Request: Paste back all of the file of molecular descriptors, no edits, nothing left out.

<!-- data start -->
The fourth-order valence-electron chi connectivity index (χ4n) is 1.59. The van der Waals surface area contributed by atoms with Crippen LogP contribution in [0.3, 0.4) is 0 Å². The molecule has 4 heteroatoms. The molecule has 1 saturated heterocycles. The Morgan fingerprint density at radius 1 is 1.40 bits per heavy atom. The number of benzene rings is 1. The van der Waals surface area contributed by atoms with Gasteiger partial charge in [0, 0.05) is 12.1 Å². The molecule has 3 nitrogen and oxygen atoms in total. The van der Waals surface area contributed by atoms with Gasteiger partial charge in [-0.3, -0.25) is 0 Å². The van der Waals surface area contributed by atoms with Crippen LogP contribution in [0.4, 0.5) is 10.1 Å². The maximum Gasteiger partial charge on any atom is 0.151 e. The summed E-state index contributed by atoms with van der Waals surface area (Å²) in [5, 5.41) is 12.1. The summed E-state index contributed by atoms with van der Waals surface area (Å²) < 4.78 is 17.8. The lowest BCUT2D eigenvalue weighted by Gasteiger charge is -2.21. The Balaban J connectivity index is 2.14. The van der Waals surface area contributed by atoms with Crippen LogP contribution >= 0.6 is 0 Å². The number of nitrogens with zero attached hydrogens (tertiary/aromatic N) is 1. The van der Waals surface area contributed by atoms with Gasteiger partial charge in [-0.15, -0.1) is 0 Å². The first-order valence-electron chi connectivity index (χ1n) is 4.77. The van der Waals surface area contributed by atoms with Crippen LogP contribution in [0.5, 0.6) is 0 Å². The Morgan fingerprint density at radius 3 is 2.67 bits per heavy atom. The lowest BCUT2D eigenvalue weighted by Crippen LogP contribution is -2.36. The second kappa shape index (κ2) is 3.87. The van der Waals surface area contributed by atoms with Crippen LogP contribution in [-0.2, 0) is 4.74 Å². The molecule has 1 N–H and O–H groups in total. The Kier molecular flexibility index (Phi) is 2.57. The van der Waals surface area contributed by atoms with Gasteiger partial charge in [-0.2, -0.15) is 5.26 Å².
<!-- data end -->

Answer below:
The fourth-order valence-electron chi connectivity index (χ4n) is 1.59. The van der Waals surface area contributed by atoms with Crippen LogP contribution in [0.3, 0.4) is 0 Å². The molecule has 4 heteroatoms. The molecule has 1 saturated heterocycles. The Morgan fingerprint density at radius 1 is 1.40 bits per heavy atom. The number of benzene rings is 1. The van der Waals surface area contributed by atoms with Gasteiger partial charge in [0, 0.05) is 12.1 Å². The molecule has 3 nitrogen and oxygen atoms in total. The van der Waals surface area contributed by atoms with Gasteiger partial charge in [-0.3, -0.25) is 0 Å². The van der Waals surface area contributed by atoms with Crippen LogP contribution in [0.4, 0.5) is 10.1 Å². The maximum Gasteiger partial charge on any atom is 0.151 e. The summed E-state index contributed by atoms with van der Waals surface area (Å²) in [5, 5.41) is 12.1. The summed E-state index contributed by atoms with van der Waals surface area (Å²) < 4.78 is 17.8. The lowest BCUT2D eigenvalue weighted by Gasteiger charge is -2.21. The Balaban J connectivity index is 2.14. The van der Waals surface area contributed by atoms with Crippen LogP contribution >= 0.6 is 0 Å². The number of nitrogens with zero attached hydrogens (tertiary/aromatic N) is 1. The van der Waals surface area contributed by atoms with Gasteiger partial charge in [-0.15, -0.1) is 0 Å². The first-order valence-electron chi connectivity index (χ1n) is 4.77. The van der Waals surface area contributed by atoms with Crippen LogP contribution in [0.5, 0.6) is 0 Å². The Morgan fingerprint density at radius 3 is 2.67 bits per heavy atom. The lowest BCUT2D eigenvalue weighted by Crippen LogP contribution is -2.36. The second kappa shape index (κ2) is 3.87. The van der Waals surface area contributed by atoms with Crippen LogP contribution in [-0.2, 0) is 4.74 Å². The molecule has 1 N–H and O–H groups in total. The Kier molecular flexibility index (Phi) is 2.57. The van der Waals surface area contributed by atoms with Gasteiger partial charge in [-0.2, -0.15) is 5.26 Å².